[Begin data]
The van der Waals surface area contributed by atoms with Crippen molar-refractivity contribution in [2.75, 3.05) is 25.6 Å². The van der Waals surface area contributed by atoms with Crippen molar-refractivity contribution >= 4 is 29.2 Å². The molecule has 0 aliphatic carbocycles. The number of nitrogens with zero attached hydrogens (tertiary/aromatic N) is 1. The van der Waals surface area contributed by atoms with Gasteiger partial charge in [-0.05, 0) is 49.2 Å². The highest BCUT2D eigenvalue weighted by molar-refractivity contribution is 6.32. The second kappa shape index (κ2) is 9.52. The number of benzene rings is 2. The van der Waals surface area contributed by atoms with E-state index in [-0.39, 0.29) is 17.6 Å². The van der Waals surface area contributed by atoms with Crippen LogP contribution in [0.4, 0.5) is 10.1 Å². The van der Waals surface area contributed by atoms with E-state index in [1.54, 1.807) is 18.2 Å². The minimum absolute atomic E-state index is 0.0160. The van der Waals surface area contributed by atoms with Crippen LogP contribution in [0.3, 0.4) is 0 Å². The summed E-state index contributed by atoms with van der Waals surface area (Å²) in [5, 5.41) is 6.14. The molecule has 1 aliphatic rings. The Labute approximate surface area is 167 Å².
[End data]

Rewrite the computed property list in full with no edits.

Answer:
The van der Waals surface area contributed by atoms with Crippen molar-refractivity contribution in [2.75, 3.05) is 25.6 Å². The van der Waals surface area contributed by atoms with Crippen molar-refractivity contribution >= 4 is 29.2 Å². The molecule has 0 aliphatic carbocycles. The number of nitrogens with zero attached hydrogens (tertiary/aromatic N) is 1. The van der Waals surface area contributed by atoms with Gasteiger partial charge in [-0.05, 0) is 49.2 Å². The highest BCUT2D eigenvalue weighted by molar-refractivity contribution is 6.32. The second kappa shape index (κ2) is 9.52. The number of benzene rings is 2. The van der Waals surface area contributed by atoms with E-state index in [-0.39, 0.29) is 17.6 Å². The van der Waals surface area contributed by atoms with Crippen LogP contribution in [0.4, 0.5) is 10.1 Å². The van der Waals surface area contributed by atoms with E-state index in [1.54, 1.807) is 18.2 Å². The minimum absolute atomic E-state index is 0.0160. The van der Waals surface area contributed by atoms with Crippen LogP contribution in [0.3, 0.4) is 0 Å². The summed E-state index contributed by atoms with van der Waals surface area (Å²) in [5, 5.41) is 6.14. The molecule has 1 aliphatic rings. The Labute approximate surface area is 167 Å².